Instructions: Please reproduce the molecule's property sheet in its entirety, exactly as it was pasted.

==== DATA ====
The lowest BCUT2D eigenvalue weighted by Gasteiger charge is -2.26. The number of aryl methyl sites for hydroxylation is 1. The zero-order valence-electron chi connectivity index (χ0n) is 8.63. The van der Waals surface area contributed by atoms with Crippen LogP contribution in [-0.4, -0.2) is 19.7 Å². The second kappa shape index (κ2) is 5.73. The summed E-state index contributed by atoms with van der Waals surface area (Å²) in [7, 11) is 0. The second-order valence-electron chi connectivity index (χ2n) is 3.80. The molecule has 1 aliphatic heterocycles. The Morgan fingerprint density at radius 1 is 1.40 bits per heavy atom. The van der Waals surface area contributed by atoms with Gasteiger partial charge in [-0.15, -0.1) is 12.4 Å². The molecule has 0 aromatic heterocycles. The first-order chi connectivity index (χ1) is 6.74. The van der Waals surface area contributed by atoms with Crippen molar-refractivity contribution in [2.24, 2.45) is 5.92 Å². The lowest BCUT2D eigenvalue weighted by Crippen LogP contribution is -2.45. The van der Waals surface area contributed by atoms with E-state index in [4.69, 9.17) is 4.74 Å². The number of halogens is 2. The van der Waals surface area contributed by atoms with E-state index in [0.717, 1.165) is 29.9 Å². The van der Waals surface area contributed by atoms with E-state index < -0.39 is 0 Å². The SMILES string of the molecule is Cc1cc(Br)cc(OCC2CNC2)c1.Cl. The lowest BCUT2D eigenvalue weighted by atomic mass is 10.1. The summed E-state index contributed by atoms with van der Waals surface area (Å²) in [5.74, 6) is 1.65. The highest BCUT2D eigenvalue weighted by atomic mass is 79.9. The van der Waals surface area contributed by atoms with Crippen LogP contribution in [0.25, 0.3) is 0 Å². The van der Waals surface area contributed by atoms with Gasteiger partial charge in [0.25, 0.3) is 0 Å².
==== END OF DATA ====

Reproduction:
The lowest BCUT2D eigenvalue weighted by Gasteiger charge is -2.26. The number of aryl methyl sites for hydroxylation is 1. The zero-order valence-electron chi connectivity index (χ0n) is 8.63. The van der Waals surface area contributed by atoms with Crippen LogP contribution in [-0.4, -0.2) is 19.7 Å². The second kappa shape index (κ2) is 5.73. The summed E-state index contributed by atoms with van der Waals surface area (Å²) in [7, 11) is 0. The second-order valence-electron chi connectivity index (χ2n) is 3.80. The molecule has 1 aliphatic heterocycles. The Morgan fingerprint density at radius 1 is 1.40 bits per heavy atom. The van der Waals surface area contributed by atoms with Gasteiger partial charge in [-0.15, -0.1) is 12.4 Å². The molecule has 0 aromatic heterocycles. The first-order chi connectivity index (χ1) is 6.74. The van der Waals surface area contributed by atoms with Crippen molar-refractivity contribution in [2.24, 2.45) is 5.92 Å². The lowest BCUT2D eigenvalue weighted by Crippen LogP contribution is -2.45. The van der Waals surface area contributed by atoms with E-state index in [4.69, 9.17) is 4.74 Å². The number of halogens is 2. The van der Waals surface area contributed by atoms with E-state index in [0.717, 1.165) is 29.9 Å². The van der Waals surface area contributed by atoms with E-state index < -0.39 is 0 Å². The SMILES string of the molecule is Cc1cc(Br)cc(OCC2CNC2)c1.Cl. The lowest BCUT2D eigenvalue weighted by atomic mass is 10.1. The summed E-state index contributed by atoms with van der Waals surface area (Å²) in [5.74, 6) is 1.65. The highest BCUT2D eigenvalue weighted by atomic mass is 79.9. The van der Waals surface area contributed by atoms with Crippen LogP contribution in [0.25, 0.3) is 0 Å². The van der Waals surface area contributed by atoms with Gasteiger partial charge in [0.25, 0.3) is 0 Å².